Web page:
On using concrete numbers over percentages:
Concrete numbers can also make statistics feel more personally relevant. A 0.5 percent risk of developing a particular kind of cancer may seem minuscule. But if a reader went to a high school with 1,000 students, they may find it more impactful to hear that five of their classmates, on average, will develop the disease. In a March 2021 story, American Public Media used concrete numbers rather than percentages to communicate race disparities in COVID deaths. They reported that 1 of every 390 Indigenous Americans had died of COVID.
Other tips include using visuals, relatable comparisons, and acknowledging uncertainty instead of speaking in absolutes.
Asian Americans are often viewed as a “model minority”, but when you look, just a little bit closer, the tag doesn’t fit. Connie Hanzhang Jin for NPR breaks it down in a set of six charts.
Reddit user desfirsit made heatmaps to show where on the chess board pieces are usually captured. The top two rows are for black pieces, and the bottom row is for white pieces.
I’m no chess player, but this seems to look right? The frequency of captures appears to agree with movement patterns. Although I’m surprised that the queen, despite having the most freedom of movement, is often captured in the same place. But like I said, I’m no chess player.
You can grab the data from Lichess, which provides data for millions of chess games.
Your computer connects to your router, which connects to your modem. Your printer connects to your computer. The devices all send data and talk to each other. Nicole He and Eran Hilleli imagined these conversations in augmented reality:
The application would first detect all of the different devices connected to your network; this would include the more obvious ones like computers or phones, as well as other things, like TVs, speakers, game consoles, vacuums or washing machines. It would then locate their manufacturing data and use it to recast your devices as charming characters, spawning on nearby surfaces in augmented reality. Each character’s design would hint at the device it represents while remaining playful and open to interpretation (e.g. a character that resembles a TV portraying your TV).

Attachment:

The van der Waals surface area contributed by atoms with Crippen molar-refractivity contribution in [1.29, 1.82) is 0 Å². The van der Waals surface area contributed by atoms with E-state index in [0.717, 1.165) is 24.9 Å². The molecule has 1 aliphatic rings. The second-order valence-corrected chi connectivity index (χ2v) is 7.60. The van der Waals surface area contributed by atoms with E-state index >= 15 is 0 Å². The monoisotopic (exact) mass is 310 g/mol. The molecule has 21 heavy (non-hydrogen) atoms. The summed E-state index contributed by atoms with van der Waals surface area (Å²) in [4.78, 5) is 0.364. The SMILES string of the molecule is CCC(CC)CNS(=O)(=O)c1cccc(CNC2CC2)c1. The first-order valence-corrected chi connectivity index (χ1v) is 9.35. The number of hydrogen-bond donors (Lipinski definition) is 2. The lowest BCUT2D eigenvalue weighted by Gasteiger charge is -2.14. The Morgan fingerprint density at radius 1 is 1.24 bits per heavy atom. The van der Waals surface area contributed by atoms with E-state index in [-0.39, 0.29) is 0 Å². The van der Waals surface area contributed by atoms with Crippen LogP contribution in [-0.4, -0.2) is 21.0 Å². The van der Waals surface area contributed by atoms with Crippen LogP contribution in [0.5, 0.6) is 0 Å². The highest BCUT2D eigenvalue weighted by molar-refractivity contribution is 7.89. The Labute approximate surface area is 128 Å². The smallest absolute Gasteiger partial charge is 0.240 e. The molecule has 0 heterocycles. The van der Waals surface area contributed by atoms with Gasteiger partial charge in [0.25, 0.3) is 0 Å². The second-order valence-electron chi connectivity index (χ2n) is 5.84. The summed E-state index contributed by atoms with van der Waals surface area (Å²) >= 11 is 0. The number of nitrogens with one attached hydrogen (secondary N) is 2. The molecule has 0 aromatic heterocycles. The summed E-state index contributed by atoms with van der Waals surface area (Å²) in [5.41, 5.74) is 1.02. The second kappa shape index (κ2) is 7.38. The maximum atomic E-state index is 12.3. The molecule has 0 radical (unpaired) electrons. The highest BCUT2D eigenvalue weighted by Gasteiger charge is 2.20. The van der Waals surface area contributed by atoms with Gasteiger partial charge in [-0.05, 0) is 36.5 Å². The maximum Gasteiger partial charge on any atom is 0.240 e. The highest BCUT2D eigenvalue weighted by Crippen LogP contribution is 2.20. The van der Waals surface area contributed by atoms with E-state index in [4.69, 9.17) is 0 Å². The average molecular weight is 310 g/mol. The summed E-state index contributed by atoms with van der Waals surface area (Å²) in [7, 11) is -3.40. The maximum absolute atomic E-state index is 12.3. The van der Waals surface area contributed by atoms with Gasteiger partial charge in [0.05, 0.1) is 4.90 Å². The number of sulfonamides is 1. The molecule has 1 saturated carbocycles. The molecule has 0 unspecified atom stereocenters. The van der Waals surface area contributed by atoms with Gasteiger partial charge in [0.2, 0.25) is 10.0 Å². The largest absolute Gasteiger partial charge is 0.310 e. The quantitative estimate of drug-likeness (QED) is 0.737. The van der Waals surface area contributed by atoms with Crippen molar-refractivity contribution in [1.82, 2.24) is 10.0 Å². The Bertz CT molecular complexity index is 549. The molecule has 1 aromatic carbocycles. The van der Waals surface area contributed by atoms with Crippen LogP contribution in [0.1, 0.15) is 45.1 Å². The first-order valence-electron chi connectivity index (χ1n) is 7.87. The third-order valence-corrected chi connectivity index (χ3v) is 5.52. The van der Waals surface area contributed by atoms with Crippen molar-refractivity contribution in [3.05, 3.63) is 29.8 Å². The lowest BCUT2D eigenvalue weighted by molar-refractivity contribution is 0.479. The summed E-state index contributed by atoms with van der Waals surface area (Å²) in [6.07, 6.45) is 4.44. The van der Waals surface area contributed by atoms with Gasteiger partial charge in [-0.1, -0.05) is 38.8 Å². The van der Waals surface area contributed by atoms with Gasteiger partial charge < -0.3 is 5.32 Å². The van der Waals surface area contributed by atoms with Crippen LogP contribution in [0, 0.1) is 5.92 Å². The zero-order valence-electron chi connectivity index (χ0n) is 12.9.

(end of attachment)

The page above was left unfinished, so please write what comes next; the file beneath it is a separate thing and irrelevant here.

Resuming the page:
The playful, cartoon-like devices contrast with the more creepy angle of a connected home.
Connor Rothschild charted all the colors Bob Ross used in The Joy of Painting:
Most commonly, paintings have 12 colors. Of the 403 pieces in The Joy of Painting, 100 used 12 colors.
The peak is concentrated around 12, meaning most of Ross’ paintings used somewhere in the range of 7-13 colors; very rarely did they venture outside of that range.
Grab the data here, which was collected by Jared Wilber.
In 1921, hundreds were killed. The New York Times recreated the neighborhood, adding weight to what happened and showing the loss a hundred years ago:
For decades, what happened in Greenwood was willfully buried in history. Piecing together archival maps and photographs, with guidance from historians, The New York Times constructed a 3D model of the Greenwood neighborhood as it was before the destruction. The Times also analyzed census data, city directories, newspaper articles, and survivor tapes and testimonies from that time to show the types of people who made up the neighborhood and contributed to its vibrancy.
Based on estimates from Princeton University’s Net-Zero America Project, Veronica Penney for The New York Times mapped where wind and solar energy need to expand to to reach the United States’ 2050 goals. Compared to what we need, there is a long way to go from where we are now.
See also Bloomberg’s angle, which used the same data but focused more on land area than on location.